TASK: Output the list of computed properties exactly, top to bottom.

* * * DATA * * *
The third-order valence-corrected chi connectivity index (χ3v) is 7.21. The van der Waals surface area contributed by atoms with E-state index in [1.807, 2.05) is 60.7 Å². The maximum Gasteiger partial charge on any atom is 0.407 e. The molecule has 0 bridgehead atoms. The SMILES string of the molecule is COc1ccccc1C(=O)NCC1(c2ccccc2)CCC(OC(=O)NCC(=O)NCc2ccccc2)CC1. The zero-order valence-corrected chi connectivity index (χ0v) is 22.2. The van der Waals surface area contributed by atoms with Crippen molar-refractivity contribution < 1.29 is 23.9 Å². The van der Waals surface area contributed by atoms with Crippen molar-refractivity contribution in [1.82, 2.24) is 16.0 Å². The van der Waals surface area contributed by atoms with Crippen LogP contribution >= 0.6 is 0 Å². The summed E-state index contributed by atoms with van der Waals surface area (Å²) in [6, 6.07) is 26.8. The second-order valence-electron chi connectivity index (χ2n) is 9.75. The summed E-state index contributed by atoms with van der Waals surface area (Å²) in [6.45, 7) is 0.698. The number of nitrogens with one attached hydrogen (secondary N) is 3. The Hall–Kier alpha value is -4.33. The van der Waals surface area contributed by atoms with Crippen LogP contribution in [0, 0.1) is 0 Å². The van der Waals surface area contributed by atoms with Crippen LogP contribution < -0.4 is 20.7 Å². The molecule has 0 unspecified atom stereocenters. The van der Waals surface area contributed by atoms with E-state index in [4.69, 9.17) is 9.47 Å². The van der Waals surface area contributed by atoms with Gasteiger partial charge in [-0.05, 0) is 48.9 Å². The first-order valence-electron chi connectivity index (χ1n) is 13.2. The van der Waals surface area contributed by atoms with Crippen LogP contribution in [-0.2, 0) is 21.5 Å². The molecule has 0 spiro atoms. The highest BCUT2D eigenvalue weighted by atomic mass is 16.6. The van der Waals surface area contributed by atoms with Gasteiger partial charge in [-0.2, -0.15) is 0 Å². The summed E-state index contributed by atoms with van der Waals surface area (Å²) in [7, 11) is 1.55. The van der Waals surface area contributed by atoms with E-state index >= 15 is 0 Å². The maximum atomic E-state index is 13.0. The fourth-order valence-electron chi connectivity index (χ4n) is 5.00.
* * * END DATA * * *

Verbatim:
The third-order valence-corrected chi connectivity index (χ3v) is 7.21. The van der Waals surface area contributed by atoms with E-state index in [1.807, 2.05) is 60.7 Å². The maximum Gasteiger partial charge on any atom is 0.407 e. The molecule has 0 bridgehead atoms. The SMILES string of the molecule is COc1ccccc1C(=O)NCC1(c2ccccc2)CCC(OC(=O)NCC(=O)NCc2ccccc2)CC1. The zero-order valence-corrected chi connectivity index (χ0v) is 22.2. The van der Waals surface area contributed by atoms with Crippen molar-refractivity contribution < 1.29 is 23.9 Å². The van der Waals surface area contributed by atoms with Crippen molar-refractivity contribution in [1.82, 2.24) is 16.0 Å². The van der Waals surface area contributed by atoms with Crippen LogP contribution >= 0.6 is 0 Å². The summed E-state index contributed by atoms with van der Waals surface area (Å²) in [6, 6.07) is 26.8. The second-order valence-electron chi connectivity index (χ2n) is 9.75. The summed E-state index contributed by atoms with van der Waals surface area (Å²) in [6.45, 7) is 0.698. The number of nitrogens with one attached hydrogen (secondary N) is 3. The Hall–Kier alpha value is -4.33. The van der Waals surface area contributed by atoms with Crippen LogP contribution in [0, 0.1) is 0 Å². The van der Waals surface area contributed by atoms with Crippen LogP contribution < -0.4 is 20.7 Å². The molecule has 0 unspecified atom stereocenters. The van der Waals surface area contributed by atoms with E-state index in [4.69, 9.17) is 9.47 Å². The van der Waals surface area contributed by atoms with Gasteiger partial charge in [-0.05, 0) is 48.9 Å². The first-order valence-electron chi connectivity index (χ1n) is 13.2. The van der Waals surface area contributed by atoms with Crippen LogP contribution in [-0.2, 0) is 21.5 Å². The molecule has 0 spiro atoms. The highest BCUT2D eigenvalue weighted by atomic mass is 16.6. The van der Waals surface area contributed by atoms with Gasteiger partial charge in [-0.2, -0.15) is 0 Å². The summed E-state index contributed by atoms with van der Waals surface area (Å²) in [7, 11) is 1.55. The van der Waals surface area contributed by atoms with E-state index >= 15 is 0 Å². The maximum atomic E-state index is 13.0. The fourth-order valence-electron chi connectivity index (χ4n) is 5.00.